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How to Build USMLE Test-Taking Stamina

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by Alec Palmerton, MD in Plan

How do you build stamina for the USMLEs, 8+ hour exams? What can you do to make sure you’re not exhausted by the end or even by the last question of each block? How can you maintain your concentration without getting drained?

This article will discuss how to build up stamina for your USMLEs. These are some of the lengthiest exams you have ever taken. Therefore, knowing how to maintain your energy and focus throughout the 8+ hours is critical.

You will learn:

  • How long each USMLE is,
  • The amount of break time you have to play with (and how to get more),
  • Ways you can improve your stamina with how you study,
  • The best snacks for an 8+ hour exam,
  • How to dose caffeine in small increments, so you don’t crash, and
  • Much, much more

How Long Are the USMLEs

The USMLEs are marathon exams. Step 1 is eight hours – seven one-hour blocks of questions and one hour of break time. (More on this later). Step 2 CK is even longer – nine hours! Step 2 CK has eight one-hour blocks of questions and the same one-hour of break time.

Here is a summary of the maximum available break time for each USMLE if you skip the tutorials. Omitting the 15-minute tutorial adds that 15 minutes to your break time, so you end up with 45+15 = 60 minutes total of break time:

  • Step 1: 60 minutes for 7 hours of MCQs (8 hours total)
  • Step 2 CK: 60 minutes for 8 hours of MCQs (9 hours total)
  • Step 3:
    • Day 1: 50 minutes for 6 hours MCQs (~ 7 hours total)
    • Day 2: 57 minutes for 4.5 hours MCQs + ~3.5 hours case simulations (~ 9 hours total)

Use Your Break Time Effectively

The first step in building your USMLE stamina is effectively managing your break time. Burning your break time early will make it harder to recover later when you’re running on fumes.

We’ve discussed our recommended break time strategy here. For more specifics on Step 1, Step 2 CK, and Step 3.

The short answer is that you should reserve your breaks for later in the test when you’re more tired. Often people won’t need a pause between the first and second blocks, for example.

If you need to rest early in your exam, you can simply take a break but sit at your desk. Without the time consumed with checking in and out, you can take a much shorter break, which can help refresh you for your next block.

For more on the best USMLE break time strategy, see this article.

Problems with Stamina (and Timing) Are Alleviated with a Stronger Foundation

Perhaps the most important thing to improving your stamina is to make the test less draining. What do I mean?

Have you ever tried to read something in a language you barely understand? Do you remember how exhausting it was?

The same thing is true whenever our brains are strained by what they are trying to do. So, in simplistic terms, the more difficult the test is for you, the more exhausting it will be.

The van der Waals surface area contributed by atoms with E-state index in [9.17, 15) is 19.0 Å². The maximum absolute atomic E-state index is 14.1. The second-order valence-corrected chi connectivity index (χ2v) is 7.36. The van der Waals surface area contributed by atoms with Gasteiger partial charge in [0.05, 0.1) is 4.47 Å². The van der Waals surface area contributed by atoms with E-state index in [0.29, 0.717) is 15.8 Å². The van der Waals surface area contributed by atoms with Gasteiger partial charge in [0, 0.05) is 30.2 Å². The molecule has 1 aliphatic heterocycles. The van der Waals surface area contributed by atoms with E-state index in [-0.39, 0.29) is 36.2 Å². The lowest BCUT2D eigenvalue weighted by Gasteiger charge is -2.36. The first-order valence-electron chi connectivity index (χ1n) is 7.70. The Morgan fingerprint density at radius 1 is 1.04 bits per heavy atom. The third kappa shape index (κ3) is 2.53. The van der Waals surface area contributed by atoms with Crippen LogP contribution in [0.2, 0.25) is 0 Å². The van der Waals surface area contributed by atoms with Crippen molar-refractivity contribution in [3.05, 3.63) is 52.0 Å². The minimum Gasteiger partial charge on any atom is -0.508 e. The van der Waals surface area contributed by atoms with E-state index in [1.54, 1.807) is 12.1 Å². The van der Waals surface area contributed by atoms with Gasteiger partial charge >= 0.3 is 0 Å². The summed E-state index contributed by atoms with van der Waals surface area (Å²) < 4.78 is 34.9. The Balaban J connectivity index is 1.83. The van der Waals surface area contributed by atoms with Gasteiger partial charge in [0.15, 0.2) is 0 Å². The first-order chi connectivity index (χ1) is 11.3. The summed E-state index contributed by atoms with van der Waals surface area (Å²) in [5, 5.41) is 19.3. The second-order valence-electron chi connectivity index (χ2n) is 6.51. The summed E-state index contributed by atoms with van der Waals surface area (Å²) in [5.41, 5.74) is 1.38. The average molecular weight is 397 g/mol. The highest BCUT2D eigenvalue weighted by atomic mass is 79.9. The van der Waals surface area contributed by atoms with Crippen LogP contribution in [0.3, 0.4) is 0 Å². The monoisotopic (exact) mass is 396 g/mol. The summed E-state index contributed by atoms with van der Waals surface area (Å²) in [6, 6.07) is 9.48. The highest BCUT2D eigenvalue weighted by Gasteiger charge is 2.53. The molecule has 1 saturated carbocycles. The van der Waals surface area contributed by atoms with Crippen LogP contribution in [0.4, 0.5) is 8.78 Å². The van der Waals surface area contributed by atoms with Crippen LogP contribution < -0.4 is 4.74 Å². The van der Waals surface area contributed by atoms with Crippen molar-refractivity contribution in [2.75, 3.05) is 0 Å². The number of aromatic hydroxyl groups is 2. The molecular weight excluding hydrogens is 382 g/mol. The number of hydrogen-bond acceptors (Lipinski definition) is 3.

The best way to make the test more effortless is to build a strong foundation. A strong foundation requires two things:

  • Flexible application of concepts
  • Intuitive recognition of clinical scenarios
Build a Strong Foundation Around Concepts

There are broadly two ways people study for the USMLEs. The first is that people do questions and memorize the details of the questions they got wrong. Then, they’ll make detailed flashcards and pore over the minutiae. Deep down, these people are hoping that pattern recognition and buzzwords will improve their scores.

The second group focuses on mastery – understanding the conditions rather than memorizing the details. For example, these foundation-builders will understand that asthma leads to bronchoconstriction, which will increase the resistance and thus the likelihood of turbulent flow. Instead of memorizing that there is air-trapping, they will have made sense of it. Rather than cramming that asthmatics have a worse cough, they’ll understand that the inflammatory process behind asthma increases the sensitivity of the airways and thus enhance the cough reflex.

Because of this deeper understanding, it will make total sense that one of the treatments for asthma is inhaled glucocorticoids. In addition, since inflammation drives so many cases of asthma, an anti-inflammatory makes complete sense.

USMLEs: Concepts >> Details

The USMLEs are famous for keeping the concepts the same but changing the details. To the memorizer, each USMLE question is different from what they’ve seen in UWorld or other QBanks. As a result, they are more likely to be confused and tell their friends, “the USMLEs are nothing like what I saw in my NBMEs and QBanks!” The memorizers are also more likely to panic, get stressed, and have poor USMLE test-taking stamina.

In contrast, the people who understand the conditions will be able to spot the same concepts when the details change. In addition, they will be much less confused by the wrinkles that the test-writers throw in. Most importantly, doing questions will feel more enjoyable – some students have described it as solving a puzzle. Decreasing the stress – and increasing the enjoyment – on test day is one of the best ways to improve your USMLE stamina.

Address Test-Taking Anxiety